|David gets ready to talk at his session on IM Videojournalism at SXSW 09|
One of the achilles of traditional journalism was it avoided exegesis, which is a critical understanding of issues. No, that was left to the artsy literature folk.
Perhaps it was right to do this; journalism and audiences have broadly been served well. The evidence has been in viewing figures and the existing use of the word "Mass media".
In the 1950s as TV News was being created, the experts baulked at anything being beyond 2 minutes. Goodness that's a whole 120 seconds.
That approach combined with the sign of the times contributed to the adoption of television's most powerful media and language theories - Myths.
Myths in lay person's language means fables e.g. superman flying, Nike running faster than lightening, and so on. But the myth in media form is about the illusion of reality TV reposits, as we come to acknowledge.
We love a good Myth. Men are better drivers than women, people less well off are less intelligent, and the hero always wears a white hat, are just some of them.
And television in its short hand syntax to tell you a story plays on myths, otherwise it wouldn't only bring you stories of people suffering in drought regions, when there might be many other stories in the region.
The Net and you were meant to veer away from those perennial myths, and to some extent we have. Twitter allows for many more stories to be traded, though the super myths still reign. In any case, just as a technology like Twitter emerges, the phenomenon of re-mediation kicks in.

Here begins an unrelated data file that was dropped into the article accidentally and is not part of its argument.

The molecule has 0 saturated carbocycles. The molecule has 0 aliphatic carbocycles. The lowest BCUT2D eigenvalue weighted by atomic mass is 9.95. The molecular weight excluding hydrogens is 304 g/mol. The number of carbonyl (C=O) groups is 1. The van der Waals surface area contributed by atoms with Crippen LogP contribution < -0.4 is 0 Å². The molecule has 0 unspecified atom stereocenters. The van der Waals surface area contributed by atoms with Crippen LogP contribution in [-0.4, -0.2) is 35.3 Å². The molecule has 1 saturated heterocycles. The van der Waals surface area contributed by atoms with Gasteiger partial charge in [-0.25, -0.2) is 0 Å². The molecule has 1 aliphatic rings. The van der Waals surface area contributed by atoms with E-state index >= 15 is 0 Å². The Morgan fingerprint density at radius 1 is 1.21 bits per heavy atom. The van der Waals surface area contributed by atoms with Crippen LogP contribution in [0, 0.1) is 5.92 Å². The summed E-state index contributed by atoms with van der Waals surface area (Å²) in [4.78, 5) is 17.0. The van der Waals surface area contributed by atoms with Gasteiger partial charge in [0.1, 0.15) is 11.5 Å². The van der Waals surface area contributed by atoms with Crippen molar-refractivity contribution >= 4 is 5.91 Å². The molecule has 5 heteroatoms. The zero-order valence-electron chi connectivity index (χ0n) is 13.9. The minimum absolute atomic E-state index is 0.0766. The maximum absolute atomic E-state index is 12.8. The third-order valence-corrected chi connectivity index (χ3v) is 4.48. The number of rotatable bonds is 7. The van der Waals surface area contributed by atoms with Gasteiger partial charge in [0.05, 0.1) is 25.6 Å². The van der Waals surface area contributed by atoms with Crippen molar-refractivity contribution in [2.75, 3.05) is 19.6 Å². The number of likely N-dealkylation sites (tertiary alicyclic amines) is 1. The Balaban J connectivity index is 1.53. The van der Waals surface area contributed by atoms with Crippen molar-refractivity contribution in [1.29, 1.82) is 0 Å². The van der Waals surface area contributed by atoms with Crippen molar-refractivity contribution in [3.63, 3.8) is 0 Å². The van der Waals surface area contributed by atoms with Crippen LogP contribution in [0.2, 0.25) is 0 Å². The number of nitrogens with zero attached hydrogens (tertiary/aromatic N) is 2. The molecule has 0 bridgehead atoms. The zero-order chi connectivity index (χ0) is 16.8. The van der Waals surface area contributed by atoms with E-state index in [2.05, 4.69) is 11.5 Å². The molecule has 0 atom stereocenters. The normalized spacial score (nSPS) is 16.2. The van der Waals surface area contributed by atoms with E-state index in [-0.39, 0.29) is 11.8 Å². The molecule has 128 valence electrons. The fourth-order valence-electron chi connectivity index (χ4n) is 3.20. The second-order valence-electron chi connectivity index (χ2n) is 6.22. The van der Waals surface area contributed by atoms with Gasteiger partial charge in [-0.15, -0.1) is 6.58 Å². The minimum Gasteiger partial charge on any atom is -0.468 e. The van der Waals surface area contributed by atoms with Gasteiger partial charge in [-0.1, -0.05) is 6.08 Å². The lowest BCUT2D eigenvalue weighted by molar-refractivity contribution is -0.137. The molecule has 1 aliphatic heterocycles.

Here, those traditional media relearn the new skill, adopt it and et voila use it for their old myths again. You can't win? But oh, but you can, not all old media is able to, or wants to match the new. There might be institutional reasons, or cultural reasons
This is not about who's right, but that simply if say you're playing basketball, you're not allowed says the institution of Basketball to kick the ball, otherwise you're playing football.
On the net, coupled with what I would call the flattening of cultural norms. Some people playing basketball want to kick the ball. What Chinese teenagers want today on closer observation you could posit is no different from California youngsters seek. Yes there might be differences, but those desires have levelled far more than perceived in the 1960s.
Yesterday, in a lecture, we broke down the story form of myth into component , and how playing on old myths we could conjure up relational new ones. That's where we're inching towards, but need to do more. Because for all the technology and learning about new apps, it means nothing if it does not bring about susbstantive change.
And by change, not just the speed of transmission of information, but of enriching and supportive ones.
After all the biggest myth is that we've entered the world of social network, but until social issues of the kind that assist each other and humanity are prevalent, rather than those that pit "them and us", we've made little progress.
Fiftyyears on we still, when we have the chance, don't want to be critical.